I might just be a more emotional person, or perhaps I just notice my emotions more than others, not sure which since it seems impossible to really feel what others are feeling. There are many times when I just have the right words to express myself, but sometimes, sometimes I feel something building up and I react to it despite the fact that I don’t know what is causing it or why I am reacting to whatever it is. At this point it is extremely irrational because my conscious mind is reacting to a feeling that hangs over me like a cloud and is unable to see the cloud for what it is.

Traumatic situations cause this for me due to confusion and over analysis of what the hell just happened and, for the most part, time (often a lot of time) gives gradual clarity on the situation perhaps this is so because at least the source (the traumatic event) is identified. So this isn’t the type of situation I am speaking of, it is related, yes, but I’m focusing on undiagnosed feelings that bubble up in the course of everyday normal life events. I am also not speaking of ‘worry.’ Worrying implied that one knows what they are worried about and why they are worried about it. ‘Choosing to worry’ would be a different topic as well because choosing also implies one knows the object of the worry and uses a worry-cycle as some sort of means to an end or crutch in order to inhibit more productive and positive behaviors…this would in turn be, once again, another note that would go into detail of what purpose worrying has in life but I really don’t want to face that reality at the moment…. I have something more important to plop onto facebook for the time being.

I want to say it is anxiety, but I feel the term is used to write off feelings as simply “anxiety’ and thus pacifies people into believing that it is a feeling that they will just have to put up with. I don’t believe that is the correct approach, or, just not my way of approaching it.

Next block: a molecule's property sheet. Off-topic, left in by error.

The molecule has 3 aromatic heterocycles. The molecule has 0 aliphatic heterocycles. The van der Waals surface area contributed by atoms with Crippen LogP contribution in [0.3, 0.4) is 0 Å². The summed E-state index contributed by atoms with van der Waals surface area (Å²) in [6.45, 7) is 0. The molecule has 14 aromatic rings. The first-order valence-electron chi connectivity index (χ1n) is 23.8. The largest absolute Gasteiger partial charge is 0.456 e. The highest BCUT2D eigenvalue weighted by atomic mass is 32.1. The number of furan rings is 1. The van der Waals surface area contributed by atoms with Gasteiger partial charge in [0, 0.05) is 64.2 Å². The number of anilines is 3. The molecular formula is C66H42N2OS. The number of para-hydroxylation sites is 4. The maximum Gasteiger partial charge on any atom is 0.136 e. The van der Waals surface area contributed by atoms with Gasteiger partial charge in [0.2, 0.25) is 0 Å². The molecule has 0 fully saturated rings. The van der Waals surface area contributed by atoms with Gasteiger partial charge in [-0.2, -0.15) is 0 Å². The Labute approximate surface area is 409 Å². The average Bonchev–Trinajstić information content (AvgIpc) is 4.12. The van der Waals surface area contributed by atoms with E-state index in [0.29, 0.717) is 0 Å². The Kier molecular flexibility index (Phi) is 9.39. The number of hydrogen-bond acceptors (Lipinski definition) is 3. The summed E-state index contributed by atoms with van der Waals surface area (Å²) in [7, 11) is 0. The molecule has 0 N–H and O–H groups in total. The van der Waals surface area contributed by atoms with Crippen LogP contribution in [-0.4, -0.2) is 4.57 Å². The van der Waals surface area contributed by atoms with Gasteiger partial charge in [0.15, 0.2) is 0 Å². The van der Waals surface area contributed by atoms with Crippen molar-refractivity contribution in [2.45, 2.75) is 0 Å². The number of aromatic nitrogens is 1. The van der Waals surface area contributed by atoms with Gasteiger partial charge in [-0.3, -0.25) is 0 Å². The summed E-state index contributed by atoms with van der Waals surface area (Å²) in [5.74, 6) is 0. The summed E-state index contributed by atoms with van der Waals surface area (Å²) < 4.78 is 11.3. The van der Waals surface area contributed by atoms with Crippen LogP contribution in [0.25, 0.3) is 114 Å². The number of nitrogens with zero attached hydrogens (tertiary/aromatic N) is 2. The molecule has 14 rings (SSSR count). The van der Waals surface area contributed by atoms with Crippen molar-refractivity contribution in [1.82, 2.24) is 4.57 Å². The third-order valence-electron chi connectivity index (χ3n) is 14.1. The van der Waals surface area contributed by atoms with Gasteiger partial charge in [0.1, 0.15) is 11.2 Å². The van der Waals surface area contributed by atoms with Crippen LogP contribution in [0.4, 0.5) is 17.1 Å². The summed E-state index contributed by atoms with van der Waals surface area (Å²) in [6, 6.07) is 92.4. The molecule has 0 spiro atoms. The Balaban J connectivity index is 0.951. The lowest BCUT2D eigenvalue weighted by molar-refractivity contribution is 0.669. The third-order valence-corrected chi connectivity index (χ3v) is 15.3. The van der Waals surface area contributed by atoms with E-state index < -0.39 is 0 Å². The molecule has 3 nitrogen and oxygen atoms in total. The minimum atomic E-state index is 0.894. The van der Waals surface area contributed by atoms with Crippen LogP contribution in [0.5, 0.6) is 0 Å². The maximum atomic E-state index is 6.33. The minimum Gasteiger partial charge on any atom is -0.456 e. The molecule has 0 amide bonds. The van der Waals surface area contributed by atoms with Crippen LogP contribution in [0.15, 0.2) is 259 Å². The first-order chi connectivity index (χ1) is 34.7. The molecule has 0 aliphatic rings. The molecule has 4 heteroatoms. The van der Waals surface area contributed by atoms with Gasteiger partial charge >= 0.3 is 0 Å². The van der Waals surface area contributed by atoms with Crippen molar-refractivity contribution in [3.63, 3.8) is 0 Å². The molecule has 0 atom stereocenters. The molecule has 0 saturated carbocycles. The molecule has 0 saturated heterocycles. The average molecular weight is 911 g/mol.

This heavy feeling comes of many forms. the most recent that brought my thoughts together was when I was hanging out with a friend and I was kinda overwhelmed with some sort of heavy feeling that made it difficult to focus properly on the present moment and what was going on around me. Half of me could live in the present for the sake of survival, while the other half inside was wanting to step away from the social scene to organize my inner thoughts, which, weren’t thoughts at all, it was a heavy mental feeling disconnected from an particular event or issue going on in my life at the moment, or so I felt at the time, but it held me back from simply being myself in the moment and enjoying my company.

Then, like a flash of light, the heavy feeling is gone, why? How? I was simply able to express it with words and thus diagnose where the root of the feeling was. Once diagnosed it no longer bothered me on a emotional level. It turned into a rational, arguable circumstance, one in which I now understand where I have power over it and where I don’t. This understanding makes all the difference in how the feeling affects me and once in words, I can express it to my fellow bipeds and view it from a more detached, unemotionally reactive state. I am therefore able to recognize the feeling in the future and manage its effects on me (subconsciously to a degree) without going through that initial fuzzy state of confusion.

I learn about myself as a result.

Recalling a time I did something to get noticed

Recalling a time I did something to get noticed

To be honest, I don’t think whiskey and I ever really got along as well as I tend claim despite the many moments when I felt a rush of excitement at the Jameson bottle cap click-clicking open or the crackle-crackle of the ice cubes in a glass warming up to their new roommate. The look on a strange, new face as I perform the classic sip-and-swish with a feminine smile of harsh satisfaction combined with a fleeting eye-to-eye flash, is, definitely, reason enough to enjoy the old man’s medicine.

All was grand until whiskey and I had a major falling out. You see it has this way of making me believe that what I am feeling deep down inside is, more or less, rational and that the company I am with will totally understand and agree that there is a problem and they will help me resolve misunderstandings with it. On top of that, it makes me believe that expressing what I am feeling in the most abrupt and, at times, explosive manner is the best idea ever. “After all,” whiskey tells me, “your true friend (a) will understand what actions have lead you to feel this way, (b) knows that feelings aren’t facts, and (c) realizes that at this moment in time, there is no way to sugar coat the fact that it hurts you to have to hear about ‘her’ all-the-time.” Being starved of proper outlets of natural emotion, especially frustration, in my normal awareness, whiskey provided me with an outlet which, I found, works well to weed out those who think solely about themselves under the guise of thinking for themselves, at price, of course.